February 17, 2010

Déjà Vu - Lawsuits Filed Against DFG Over Fish Stocking Document

The California Department of Fish and Game (DFG) released their court-mandated fish stocking EIR-EIS on January 11, 2010. In response, at least two groups (and I've heard rumor of a third) have filed separate court petitions against the DFG. The Center for Biological Diversity petition focuses broadly on a wide variety of deficiencies in the EIR-EIS, including a flawed baseline against which environmental impacts were judged, failure to include an adequate range of alternatives, and the failure to adopt reasonable mitigation measures. The Owens Valley Committee petition focuses more specifically on groundwater withdrawals that supply two fish hatcheries in the Owens Valley and the failure of the EIR-EIS to adequately mitigate the associated impacts.

And so the legal wrangling begins anew. The DFGs strategy on fish stocking -related CEQA issues has always been to frame the issue as narrowly as possible. For years, that meant denying that fish stocking was subject to CEQA. They got away with that for 35 years. When an environmental group with sufficient guts (Center for Biological Diversity) finally called the DFG bluff and sued them in court, the DFG arguments were finally revealed for what they were - a house of cards. But unable to abandon their tired strategy, the EIR-EIS was written as a defense of the current fish stocking program instead as a thorough evaluation of the environmental impacts the program has caused. This failure reeks of a DFG leadership unwilling to take the inevitable political and public flak and lead. 

The DFG public response to the petitions so far has been a predictable plaintive whimper of "but we've already spent so much money on the EIR-EIS". Instead of complaining about how much money the EIR-EIS process is costing, the DFG should realize for once and for all that hijacking the CEQA process to justify a pre-ordained conclusion will not fly. Perhaps someone within the DFG will raise the obvious point that many of the complaints raised in the recently-filed court petitions were also raised by the DFG-appointed EIR-EIS Scientific Advisory Team. Those concerns were summarily dismissed by the DFG but are now coming back to haunt them.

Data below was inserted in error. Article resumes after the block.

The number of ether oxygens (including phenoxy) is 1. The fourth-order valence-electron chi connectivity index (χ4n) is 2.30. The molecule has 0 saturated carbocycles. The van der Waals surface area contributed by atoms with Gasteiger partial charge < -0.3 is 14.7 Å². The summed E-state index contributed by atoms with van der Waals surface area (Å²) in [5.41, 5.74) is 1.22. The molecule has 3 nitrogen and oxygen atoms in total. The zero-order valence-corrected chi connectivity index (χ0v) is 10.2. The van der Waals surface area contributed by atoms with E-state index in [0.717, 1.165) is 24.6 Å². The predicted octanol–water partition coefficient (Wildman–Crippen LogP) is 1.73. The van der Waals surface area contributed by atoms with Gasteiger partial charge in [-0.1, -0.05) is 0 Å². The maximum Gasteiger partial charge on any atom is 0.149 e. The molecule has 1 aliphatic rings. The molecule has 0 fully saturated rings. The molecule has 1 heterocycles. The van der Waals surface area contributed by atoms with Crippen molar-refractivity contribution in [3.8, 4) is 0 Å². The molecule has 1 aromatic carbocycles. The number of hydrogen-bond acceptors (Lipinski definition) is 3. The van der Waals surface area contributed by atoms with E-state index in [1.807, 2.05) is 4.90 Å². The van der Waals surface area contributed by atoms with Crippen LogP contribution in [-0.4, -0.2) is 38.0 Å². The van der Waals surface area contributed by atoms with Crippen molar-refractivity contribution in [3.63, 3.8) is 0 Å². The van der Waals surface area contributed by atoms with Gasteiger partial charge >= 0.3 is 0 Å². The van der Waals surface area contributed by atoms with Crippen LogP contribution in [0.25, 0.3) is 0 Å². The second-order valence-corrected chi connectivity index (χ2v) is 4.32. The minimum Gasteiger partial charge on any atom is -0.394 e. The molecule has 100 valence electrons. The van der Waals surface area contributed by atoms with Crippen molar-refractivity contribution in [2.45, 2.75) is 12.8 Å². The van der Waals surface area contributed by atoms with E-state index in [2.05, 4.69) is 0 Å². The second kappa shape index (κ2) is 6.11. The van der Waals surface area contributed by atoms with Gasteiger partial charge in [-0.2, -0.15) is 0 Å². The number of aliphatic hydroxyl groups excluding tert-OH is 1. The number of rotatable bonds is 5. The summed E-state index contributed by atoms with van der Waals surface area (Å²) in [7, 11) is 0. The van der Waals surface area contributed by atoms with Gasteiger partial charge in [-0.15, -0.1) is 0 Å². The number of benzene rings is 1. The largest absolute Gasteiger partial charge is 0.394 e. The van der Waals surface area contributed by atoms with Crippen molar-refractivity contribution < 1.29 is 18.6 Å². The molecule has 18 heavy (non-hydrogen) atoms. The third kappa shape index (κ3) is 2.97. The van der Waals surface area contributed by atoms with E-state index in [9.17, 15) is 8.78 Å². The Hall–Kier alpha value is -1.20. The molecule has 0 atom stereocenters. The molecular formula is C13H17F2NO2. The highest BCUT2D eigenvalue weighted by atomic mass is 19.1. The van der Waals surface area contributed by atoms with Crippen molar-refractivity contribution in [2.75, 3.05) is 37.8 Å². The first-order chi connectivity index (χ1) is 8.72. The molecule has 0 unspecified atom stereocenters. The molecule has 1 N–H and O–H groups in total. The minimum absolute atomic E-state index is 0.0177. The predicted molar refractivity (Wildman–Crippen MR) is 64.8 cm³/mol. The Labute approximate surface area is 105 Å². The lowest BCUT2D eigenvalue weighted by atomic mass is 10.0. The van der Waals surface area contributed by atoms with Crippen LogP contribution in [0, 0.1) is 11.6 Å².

Back to The Mountain Yellow-legged Frog Site.

February 1, 2010

California Endangered Species Act Petition is Filed

On January 11, 2010, the California Department of Fish and Game (DFG) released their badly flawed fish stocking EIR-EIS. In response to the failure of the EIR-EIS to put into place provisions to adequately protect the imperiled mountain yellow-legged frog from impacts caused by hatchery trout, on January 25 the Center for Biological Diversity petitioned the California Fish and Game Commission ("Commission") to list the mountain yellow-legged frog as "endangered" under the California Endangered Species Act (CESA).

The CESA is similar to the federal Endangered Species Act in most regards but the CESA is administered by the DFG. The DFG now has 90 days to recommend to the Commission whether the petitioned action may be warranted. If so, the DFG has 12 months to prepare a report for the Commission, based on the best scientific information available, which indicates whether the petitioned action is in fact warranted. The Commission then makes it final decision soon thereafter. So, it will be more than a year before the petition makes its way through the process, a process that I suspect will be full of twists and turns. This could get interesting. 

Additional details on the petition process are provided in Fish and Game Code Section 2070-2090. The mountain yellow-legged frog CESA petition is available on the Center for Biological Diversity web site.

Back to The Mountain Yellow-legged Frog Site.